“An excellent idea,” Sorensen said. “I had thought at first that none of the customs of cemeteries were necessary—I already bring offerings, these days even flowers, to the dead, and there’s no soil to bury him in. But a gravestone is a very good idea. I’ll have to decide where to take the marble from. Of course there are many wrecked Halls—perhaps I can take some from a collapsed ceiling. If it were for myself, I might dredge some out of one of the Drowned Halls in remembrance of how the fish and seaweed there kept me nourished for such a long time and continues to provide me with great abundance. But since the Other never liked those Halls much in life, and indeed perished by a cleansing Flood, he would doubtless prefer some marble from one of the Halls of the Sky.”

Had I told Sorensen to commission a gravestone from a professional back in the ordinary world, he would have frowned and considered, perhaps for a long time, the propriety of this notion, of introducing a permanent outside element in such an important plan of his. I suggested instead that he do some research before attempting to actually construct a gravestone, as he hasn’t tried to shape the marble of the House before, and sculpting, while it has been around since the dawn of humanity, is not such a simple thing without the proper tools, and I’m sure I can convince Sorensen to at least purchase the proper tools at some hardware store. (Or would you only be able to get them at an arts store, or from some specialized seller? I don’t know. Not my area.)

I also didn’t volunteer the idea of returning Ketterley’s body to his family. For one thing, I don’t want to see Sorensen arrested for murder when his possession of Ketterley’s body is revealed; for another, it’s oddly fitting that Sorensen have custody over the remains of his captor. And Sorensen has a deep love and respect for Ketterley despite the awful things that Ketterley did to him, a reverence that at least rivals what any of his friends or family in the normal world felt for him.

After we’d discussed these arrangements, Sorensen offered all the bones some flowers from the normal world and some nice shells and bits of coral from the House. He told them about what he’d been up to lately. Spoke to Ketterley too, and the strange thing is that although from Sorensen’s point of view they were scientific colleagues, almost coworkers, he spoke the least about his research with Ketterley—and although he met Ketterley in the outside world first, unlike the others, he did not mention what he had been doing out there. Instead he spoke tenderly of how when he retrieved Ketterley’s bones, the birds had all gathered to watch but none of them had bothered him although he was taking from them what had been a former food source. This to him is evidence that the birds have accepted Ketterley fully as a comrade in the House, and that the House will bless and keep him as it has blessed and protected Sorensen, despite Ketterley’s tumultuous relationship with the House in the past.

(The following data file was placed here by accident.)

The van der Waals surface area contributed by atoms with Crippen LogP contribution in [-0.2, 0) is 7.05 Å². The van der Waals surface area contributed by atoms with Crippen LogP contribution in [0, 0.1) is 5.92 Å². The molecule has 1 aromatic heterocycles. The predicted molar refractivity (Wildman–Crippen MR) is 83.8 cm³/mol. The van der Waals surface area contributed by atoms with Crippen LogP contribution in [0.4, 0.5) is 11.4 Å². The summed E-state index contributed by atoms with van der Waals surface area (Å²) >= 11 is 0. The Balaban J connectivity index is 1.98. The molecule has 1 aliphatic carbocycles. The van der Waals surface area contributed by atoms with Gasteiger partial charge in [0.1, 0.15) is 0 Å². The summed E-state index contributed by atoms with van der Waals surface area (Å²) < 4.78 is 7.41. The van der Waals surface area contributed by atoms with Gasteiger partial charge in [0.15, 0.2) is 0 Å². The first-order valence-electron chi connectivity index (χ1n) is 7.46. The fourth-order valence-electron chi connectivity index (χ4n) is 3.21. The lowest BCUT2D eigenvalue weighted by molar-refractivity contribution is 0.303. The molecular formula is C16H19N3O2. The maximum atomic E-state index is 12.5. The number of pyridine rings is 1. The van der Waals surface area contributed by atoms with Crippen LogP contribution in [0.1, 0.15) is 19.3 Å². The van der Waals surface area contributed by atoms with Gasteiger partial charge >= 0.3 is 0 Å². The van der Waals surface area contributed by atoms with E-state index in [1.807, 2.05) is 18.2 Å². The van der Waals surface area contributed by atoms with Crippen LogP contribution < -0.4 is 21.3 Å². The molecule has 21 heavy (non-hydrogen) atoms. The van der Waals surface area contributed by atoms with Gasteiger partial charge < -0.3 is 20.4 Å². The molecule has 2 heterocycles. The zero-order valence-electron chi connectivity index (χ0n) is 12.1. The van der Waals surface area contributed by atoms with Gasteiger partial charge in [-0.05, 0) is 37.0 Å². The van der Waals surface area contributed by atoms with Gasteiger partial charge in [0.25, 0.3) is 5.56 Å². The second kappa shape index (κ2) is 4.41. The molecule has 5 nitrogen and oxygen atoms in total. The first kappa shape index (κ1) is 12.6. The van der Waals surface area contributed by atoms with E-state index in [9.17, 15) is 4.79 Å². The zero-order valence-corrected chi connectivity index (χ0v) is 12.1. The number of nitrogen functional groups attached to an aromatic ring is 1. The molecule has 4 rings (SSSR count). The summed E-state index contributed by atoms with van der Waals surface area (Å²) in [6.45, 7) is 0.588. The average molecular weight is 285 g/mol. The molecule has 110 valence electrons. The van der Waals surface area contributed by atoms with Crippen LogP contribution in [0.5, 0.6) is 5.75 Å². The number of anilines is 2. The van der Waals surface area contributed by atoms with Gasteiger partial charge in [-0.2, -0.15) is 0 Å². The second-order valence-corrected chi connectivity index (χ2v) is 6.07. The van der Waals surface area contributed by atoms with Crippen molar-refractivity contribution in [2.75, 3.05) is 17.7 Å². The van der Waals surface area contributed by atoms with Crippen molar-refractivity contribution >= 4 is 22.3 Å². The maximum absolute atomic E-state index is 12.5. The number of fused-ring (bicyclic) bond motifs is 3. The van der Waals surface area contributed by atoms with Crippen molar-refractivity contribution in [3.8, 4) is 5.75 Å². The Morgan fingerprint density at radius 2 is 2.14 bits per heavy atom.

After this, Sorensen and I headed back.

So now I’ve written another whole journal entry only about the House, even though I swore when I started this journal I’d write about normal things. I felt kind of embarrassed starting it, to be honest, and a little paranoid, as if starting a journal would, along with visiting the House, turn me into a second Piranesi. (And it was on Sorensen’s advice I started the journal, him having recommended it as a method of keeping one’s thoughts in order, especially in times of change and confusion. Well, I guess starting a journal on a friend’s recommendation isn’t that unusual.) Anyway, I’ve decided not to worry about it now. If you think about it, keeping a journal was really what saved Piranesi-Sorensen in the end, because although I reminded him of the name “Sorensen”, it was in his own thoroughly indexed journal that he read the details of his past.

That said, there’s no way I’m indexing this. It’s just a diary. That’s all. Sorensen claims it’s a necessary element, but I disagree, and honestly I think it’s his old researcher/reporter habits that gave him that tendency, not a method of dealing with the House. The House has its own order, but it’s not very academic, even though so many of the people obsessed with it were part of academia.

Final note: Sorensen suggested I might go visit Ketterley’s body now and then, since few others ever will and since, again, I knew the Valentine Ketterley version of him in life. I don’t like the idea much. I’m not like Sorensen—I can’t see a man who tried to kill me as a friend. I might do it, though, to give Sorensen peace of mind. Besides, I do like visiting the other bones sometimes, and it seems Ketterley’s addition to their number will be permanent, at least until the next big flood.

 I guess I’ll just have to get used to it. When in the House, and all that. I follow Sorensen’s guidance on any number of areas there. He does seem to be the only person really able to survive it, after all, the House not being anywhere near as kind and beneficent as he likes to claim.